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Using Macros in Twig and Craft

by Ryan Irelan

Macros are the Twig version of functions. Just like you would write a function in PHP to do something and return something, you can use a Twig macro to generate some output.

Macros are used for generating often used markup that might vary slightly each time. You put your skeleton markup in the macro and use parameters passed in to alter that markup and then output it.

Building a Twig Macro

A macro looks like this:


{% macro macroName(parameter1, parameter2) %}

    {# contents of the macro here #}

{% endmacro %}

Let’s take a look at an example for a list of social networking links that we want to include in several places on a site, but with different variations.

We’ll generate the list using a macro, so we can control which social networks are included, and add a class name to the ul element.

The first thing we need to do is define the data that we want to pass in to the macro. We’ll do that with a hash (more on Twig hashes).

The hash contains the information about each social network that we want to include in the list. Each network has a name and a URL. We set the hash to the variable networks.


{% set networks = {
    twitter: { name: "Twitter", url: "http://twitter.com/mijingo" },
    facebook: { name: "Facebook", url: "http://facebook.com/mijingo" },
    instagram: { name: "Instagram", url: "http://instagram.com/mijingo" }
    }
%}

Now, let’s build the macro. It’ll be our little factory for creating social link lists.


{% macro socialList(networks, className) %}
    <ul {% if className %}class="{{ className }}"{% endif %}>
    {% for network in networks %}
        <li class="{{ network.name | lower }}"><a href="{{ network.url }}">{{ network.name }}</a></li>
    {% endfor %}
    </ul>
{% endmacro %}

Let’s step through this macro line by line to understand what it does.

We’ll call the macro socialList. It takes two parameters; the first one is a hash of the networks we want to include, and the second one is the class name for the ul element.

The markup inside of the macro is an unordered list that outputs the list of social networks.

The class name is optional, and we add a conditional to only output a class name if one is passed in.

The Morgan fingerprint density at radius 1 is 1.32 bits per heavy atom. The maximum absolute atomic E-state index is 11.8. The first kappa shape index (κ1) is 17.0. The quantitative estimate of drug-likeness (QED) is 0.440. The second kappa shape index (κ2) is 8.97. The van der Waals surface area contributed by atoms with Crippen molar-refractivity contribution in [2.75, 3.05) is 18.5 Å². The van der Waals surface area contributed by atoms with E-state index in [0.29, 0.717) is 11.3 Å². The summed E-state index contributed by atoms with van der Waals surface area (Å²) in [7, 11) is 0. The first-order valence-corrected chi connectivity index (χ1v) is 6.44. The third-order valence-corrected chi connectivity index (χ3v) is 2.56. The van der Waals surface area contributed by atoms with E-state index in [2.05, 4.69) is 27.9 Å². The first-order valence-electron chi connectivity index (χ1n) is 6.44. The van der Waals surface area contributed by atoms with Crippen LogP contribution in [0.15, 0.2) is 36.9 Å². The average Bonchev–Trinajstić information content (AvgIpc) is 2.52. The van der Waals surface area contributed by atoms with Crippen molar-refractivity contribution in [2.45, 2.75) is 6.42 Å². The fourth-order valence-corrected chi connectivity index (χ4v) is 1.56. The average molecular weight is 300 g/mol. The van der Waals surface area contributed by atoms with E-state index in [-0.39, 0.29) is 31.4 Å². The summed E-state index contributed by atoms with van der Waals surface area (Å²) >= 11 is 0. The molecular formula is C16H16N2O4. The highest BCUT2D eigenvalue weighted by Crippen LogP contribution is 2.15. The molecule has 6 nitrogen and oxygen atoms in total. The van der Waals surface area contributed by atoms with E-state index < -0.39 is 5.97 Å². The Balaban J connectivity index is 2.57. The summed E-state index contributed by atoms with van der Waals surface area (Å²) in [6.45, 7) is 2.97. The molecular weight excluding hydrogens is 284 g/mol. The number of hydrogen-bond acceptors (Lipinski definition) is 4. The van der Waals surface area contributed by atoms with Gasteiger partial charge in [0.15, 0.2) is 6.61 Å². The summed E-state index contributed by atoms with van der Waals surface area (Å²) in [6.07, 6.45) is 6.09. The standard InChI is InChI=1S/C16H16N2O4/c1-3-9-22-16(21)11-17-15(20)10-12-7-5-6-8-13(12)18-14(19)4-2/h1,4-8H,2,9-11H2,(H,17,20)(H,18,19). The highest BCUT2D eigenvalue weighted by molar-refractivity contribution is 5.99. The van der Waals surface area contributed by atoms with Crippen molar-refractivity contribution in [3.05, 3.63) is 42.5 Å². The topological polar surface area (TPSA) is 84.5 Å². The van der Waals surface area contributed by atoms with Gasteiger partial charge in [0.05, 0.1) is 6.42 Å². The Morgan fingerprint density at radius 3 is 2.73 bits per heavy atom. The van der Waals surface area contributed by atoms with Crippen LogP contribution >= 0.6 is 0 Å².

We use a for-loop to iterate over the hash passed in to the macro and then output a li element with the social network information for each social network.

In case we want to add additional styling or an icon, we populate the li elements with a class of the network name. We are taking the network name and passing it to the lower filter to make the name lowercase (another option would be to use the key name instead of lowercasing the network name).

So the links are clickable, the link to the social network is populated using the URL that is in the hash.

To wrap up, we close the for-loop and then close our ul element and, finally, close our macro tag.

Calling a Twig Macro

To call this macro right from the template it’s in, we use our output tags and the _self prefix on the macro name.

{{ _self.socialList(networks, "three-share") }}

This will call the socialList macro, passing in the networks hash, and the class name of three-share.

Our output will look something like this:


<ul class="three-share">
    <li class="twitter"><a href="http://twitter.com/happylager">Twitter</a></li>
    <li class="facebook"><a href="http://facebook.com/happylager">Facebook</a></li>
    <li class="instagram"><a href="http://instagram.com/happylager">Instagram</a></li>
</ul>

It’s not always practical to include the macro in the same template, especially you want to use this macro in other templates in your site. To centralize our macros, we can put them in their own template and import it.

Let’s put the socialList macro in a template called _macros.html (or _macros.twig), removing it from the previous template.

To include that template and get access to the macro, we need to import the _macros.html file in the template where we want to access the macro.

{% import '_macros' as siteMacros %}

We import it into the siteMacros variable so we have it handy and ready to use.

In our template, we can drop the _self prefix and instead call it like this:

{{ siteMacros.socialList(networks, "three-share") }}

And now not only do we have a macro that will generate a list of social networks for us, we also have it abstracted out into its own macros template so we can use it in any of our templates.

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Filed Under: Craft CMS, Twig